That is correct, there are a number of unwanted, or tramp, metals (Cu, Sn, Sb, As) that enter the recycling stream from, for example, car bodies that are ground into scrap without removing all the ...
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11 votes
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How does the strength of a square tube depend on the side size?

Flexural capacity is based on the stress at the extreme fiber (the point farthest vertically from the neutral axis). $$\sigma = \frac{My}{I}$$ Or, rearranging $$M = \sigma \frac{I}{y} = \sigma S$$ ...
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11 votes
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What happens from B to C in this stress strain diagram of mild steel?

One point of note is that the yield region is not as cleanly defined as BCD is in the image (although most books have it that way). In reality the yield region looks like The following image is one ...
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10 votes
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At what point does an I-beam becomes a H-beam?

BS5950-1:2000 Clause 1.3.23 defines an H-section as having "an overall depth not greater than 1.2 times its overall width", and Clause 1.3.25 defines an I section as having "an overall depth greater ...
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10 votes

Why do we use multiple reinforcing bars instead of one bar with a big diameter in reinforced concrete?

The main purpose of rebar is to improve the tensile strength of concrete and in practice most of these loads come from bending rather than pure tension. When a beam in subject to bending forces the ...
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10 votes

Why would a bearing plate that further concentrates load onto small surface be used?

The reason is pretty simple. Steel is significantly stronger than concrete. Nowadays we have high-performance concretes with $f_c > 100~\text{MPa}$ (and ultra-high-performance, which is ...
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9 votes

Steel selection for building a trailer

Here's the formula(s) we use Beam Bending (available on Wikipedia) $$EI\frac{d^4\,\delta y}{d\,x^4}=q(x)$$ $$I=\int (y-\bar y)^2 dA$$ $$\bar y= \frac1{A}\int y \;dA$$ $$\sigma_{max} = y_{max}E\frac{...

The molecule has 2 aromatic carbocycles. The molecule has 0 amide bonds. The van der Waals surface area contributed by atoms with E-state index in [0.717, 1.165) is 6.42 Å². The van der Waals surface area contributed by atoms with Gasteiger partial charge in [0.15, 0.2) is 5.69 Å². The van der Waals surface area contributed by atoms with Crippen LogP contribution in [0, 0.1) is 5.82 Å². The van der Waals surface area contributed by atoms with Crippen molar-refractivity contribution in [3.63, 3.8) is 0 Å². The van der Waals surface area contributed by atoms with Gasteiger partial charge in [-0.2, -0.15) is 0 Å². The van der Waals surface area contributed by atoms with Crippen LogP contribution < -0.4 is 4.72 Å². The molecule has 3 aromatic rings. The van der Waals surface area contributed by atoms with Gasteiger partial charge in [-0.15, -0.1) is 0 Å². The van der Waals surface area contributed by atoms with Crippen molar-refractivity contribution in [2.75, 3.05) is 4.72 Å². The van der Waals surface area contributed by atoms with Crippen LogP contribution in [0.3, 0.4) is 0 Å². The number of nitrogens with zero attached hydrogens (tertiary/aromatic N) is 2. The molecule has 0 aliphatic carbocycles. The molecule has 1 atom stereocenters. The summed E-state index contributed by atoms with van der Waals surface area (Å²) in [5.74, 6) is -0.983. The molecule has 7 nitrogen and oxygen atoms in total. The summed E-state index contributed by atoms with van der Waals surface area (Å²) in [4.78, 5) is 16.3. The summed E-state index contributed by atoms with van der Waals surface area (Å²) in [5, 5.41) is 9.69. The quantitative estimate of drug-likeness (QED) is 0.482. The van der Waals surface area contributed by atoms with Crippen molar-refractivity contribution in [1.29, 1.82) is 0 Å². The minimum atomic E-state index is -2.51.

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9 votes

What do you call the steel property that reduces the likelihood of shattering?

There are three (or four) possible terms for what you are asking: resilience, ductility or toughness (a steel that is resilient, ductile and/or tough) A material's resilience describes its ability to ...
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9 votes

Steel vs Bamboo strength types/ weight and in various directions & orientations? Specific, Tensile, Compressive, Shear, Lateral etc?

Stating categorically that bamboo is stronger than steel is a bit like stating that automobiles are faster than planes. On its face, it is a bit shocking, and seems wrong. But a rocket-powered ...
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9 votes

Aluminum weight saving

TL;DR: Materials perform differently under different loading conditions. Some applications are more suited for steel others for aluminium I will try to give another more general perspective/approach, ...
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8 votes
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What bolts should I specify with Weathering Steel?

For structural applications (in the US), the most common bolt for weathering steel is ASTM A 325 Type 3. Type 1 is a plain steel bolt that can be galvanized, but in this situation the zinc in the ...
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8 votes
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Why are hyperboloid towers not popular anymore?

Meet Vladimir Shukhov, a Russian architect who first developed hyperboloid structures. He was born in 1853, died in 1939, and created over 200 hyperboloid structures in the intervening years. He was ...
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  • 2,485
8 votes

Are threads machined from high tensile steel more susceptible to damage?

First, I want to say that I'm suspect of that material actually being ASTM A311 (though I don't have a copy of that standard available to verify.) Looking on Matweb, this material is the closest I ...
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8 votes

Biaxial flexure of steel I-beams

The simple answer is: "yes, you can use the given equations with Pr=0." There are three reasons for my answer: The code section (AISC 360, Chapter H) doesn't specifically state that Pr cannot be ...
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8 votes
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How to strengthen an I beam

If your beam design is governed by yielding in bending (not lateral-torsional buckling/plate buckling, etc) then you need to increase the second moment of area (I) to increase the bending capacity. ...